The Joint List, an alliance of parties consisting of prominent Palestinian citizens, has celebrated a high turnout of voters in yesterday’s General Election in Israel. The leader of the bloc, Ayman Odeh, also hailed the fact that the incumbent Prime Minister Benjamin Netanyahu has just a small chance of retaining his position, and pointed out that he is unlikely to be able to form a government.
“We feel good that [Netanyahu] cannot form a government,” Odeh told a crowd of activists and journalists at the headquarters of an Arabic-language radio station in Nazareth last night. “We also feel good that the Otzma Yehudit party failed to enter the Knesset.” His reference was to one of the far-right parties regarded as even more anti-Palestinian than the others.
The rejoicing of the Joint List, which is emerging as the third largest party in the Israeli parliament, the Knesset, came after Netanyahu’s Likud Party failed to win a majority and be in a position to build a coalition to secure his fifth term in office. This has contradicted earlier fears that the results would be the opposite due to low voter turnout in Palestinian-majority towns and areas, along with an increase in far-right rhetoric.
Yousef Jabareen MK, who heads the Joint List’s International Relations Committee, told MEMO that, “The results show a serious increase in the support of the Joint List, which proves that uniting in one list has a positive reaction from our community, which in return appreciated unity and cooperation.” The increase in votes for the bloc benefits the Palestinians and other minorities living in Israel as it empowers their political-representation. “It also boosts our struggle to achieve equality and peace, both in Israel and in the international arena.”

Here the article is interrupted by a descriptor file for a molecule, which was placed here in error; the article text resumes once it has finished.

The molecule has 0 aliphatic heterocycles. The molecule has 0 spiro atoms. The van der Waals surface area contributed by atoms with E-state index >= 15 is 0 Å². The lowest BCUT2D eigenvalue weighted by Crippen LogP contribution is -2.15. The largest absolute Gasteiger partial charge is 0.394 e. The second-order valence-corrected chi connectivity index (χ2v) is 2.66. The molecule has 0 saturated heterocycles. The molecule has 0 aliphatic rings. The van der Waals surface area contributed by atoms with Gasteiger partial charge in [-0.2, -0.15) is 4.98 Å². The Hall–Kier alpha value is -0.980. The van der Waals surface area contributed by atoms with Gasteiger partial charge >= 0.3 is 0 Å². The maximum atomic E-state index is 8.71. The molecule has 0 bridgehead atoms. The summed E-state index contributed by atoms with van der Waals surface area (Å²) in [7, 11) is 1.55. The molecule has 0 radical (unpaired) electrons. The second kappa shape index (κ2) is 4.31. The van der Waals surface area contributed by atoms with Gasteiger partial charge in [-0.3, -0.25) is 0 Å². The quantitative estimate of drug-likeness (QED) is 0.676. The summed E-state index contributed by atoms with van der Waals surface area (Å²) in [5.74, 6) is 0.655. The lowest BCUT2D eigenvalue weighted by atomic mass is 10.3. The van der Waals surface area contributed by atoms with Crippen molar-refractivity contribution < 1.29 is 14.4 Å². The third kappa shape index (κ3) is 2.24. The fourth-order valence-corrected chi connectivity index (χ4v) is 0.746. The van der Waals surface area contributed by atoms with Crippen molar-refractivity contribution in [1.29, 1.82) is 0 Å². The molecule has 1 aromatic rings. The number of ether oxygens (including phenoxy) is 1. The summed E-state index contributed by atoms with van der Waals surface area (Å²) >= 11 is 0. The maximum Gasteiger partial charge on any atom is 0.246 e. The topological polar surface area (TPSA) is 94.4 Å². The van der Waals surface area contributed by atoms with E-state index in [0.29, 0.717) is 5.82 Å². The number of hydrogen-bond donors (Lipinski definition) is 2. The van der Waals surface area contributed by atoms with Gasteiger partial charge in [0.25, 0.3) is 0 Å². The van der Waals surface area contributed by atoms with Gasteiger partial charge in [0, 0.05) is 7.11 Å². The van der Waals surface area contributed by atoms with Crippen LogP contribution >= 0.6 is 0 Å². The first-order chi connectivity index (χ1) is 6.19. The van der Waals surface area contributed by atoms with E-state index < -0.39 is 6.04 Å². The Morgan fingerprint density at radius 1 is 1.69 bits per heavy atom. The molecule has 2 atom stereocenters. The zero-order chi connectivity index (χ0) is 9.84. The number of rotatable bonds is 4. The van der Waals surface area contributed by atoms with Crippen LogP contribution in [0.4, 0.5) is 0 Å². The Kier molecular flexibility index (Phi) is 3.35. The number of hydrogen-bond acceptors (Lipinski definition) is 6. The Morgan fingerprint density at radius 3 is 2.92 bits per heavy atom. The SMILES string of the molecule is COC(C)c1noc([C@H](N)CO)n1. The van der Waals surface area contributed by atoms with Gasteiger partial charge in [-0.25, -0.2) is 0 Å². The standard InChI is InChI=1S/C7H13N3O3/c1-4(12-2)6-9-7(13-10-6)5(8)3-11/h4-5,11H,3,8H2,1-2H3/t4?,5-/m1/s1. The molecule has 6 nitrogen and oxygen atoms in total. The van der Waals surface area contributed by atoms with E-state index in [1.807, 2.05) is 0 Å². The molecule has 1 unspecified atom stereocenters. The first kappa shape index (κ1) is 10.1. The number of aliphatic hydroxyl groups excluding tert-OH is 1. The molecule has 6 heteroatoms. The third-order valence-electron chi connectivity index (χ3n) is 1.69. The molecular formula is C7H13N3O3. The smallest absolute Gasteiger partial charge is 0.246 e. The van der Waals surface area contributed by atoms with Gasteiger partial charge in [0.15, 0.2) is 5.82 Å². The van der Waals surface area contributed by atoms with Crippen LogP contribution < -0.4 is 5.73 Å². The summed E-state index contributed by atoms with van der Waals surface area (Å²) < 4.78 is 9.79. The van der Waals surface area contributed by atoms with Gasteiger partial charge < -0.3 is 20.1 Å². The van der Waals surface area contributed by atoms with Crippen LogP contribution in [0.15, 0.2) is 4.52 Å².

#IsraElex19: Israeli Elections 2019
The full election results are due to be published this afternoon, explained Jabareen, and they will not only affect the Palestinian population within the self-declared Jewish state. “They will also block the way for Netanyahu to establish an extreme right-wing government. In fact, many in our community believed that Netanyahu could be defeated and they came to vote in order to be part of this change. In spite of the politics of incitements and hate of Netanyahu, we succeeded to send a message of possible change to our supporters, and to promote the politics of hope.”
The potential toppling of Netanyahu and the right-wing political factions can be, in Jabareen’s view, one step further on the path to gaining rights for Palestinian citizens of Israel, and strengthens the determination to establish a Palestinian state. “We will continue our struggle against discrimination and racism in Israel and for the establishment of Palestinian state on 1967 borders. This solution is the only hope for the region.”
This is the second General Election in Israel within the space of five months, following Netanyahu’s failure to form a governing coalition in April. During his election campaign, he made ever more desperate appeals to his right-wing voter base, vowing to annex the occupied Jordan Valley and impose Israeli sovereignty on swathes of the West Bank, as well as warning that Israel will likely launch another major military offensive against the largely civilian and unarmed Palestinian population of the besieged Gaza Strip.
While many in the Palestinian camp, as well as the centrist and left-wing parties within the Joint List bloc, would prefer to see Netanyahu out of office, there is a great deal of scepticism that it would make a significant difference to the peace process or the chances of ending the Palestine-Israel conflict.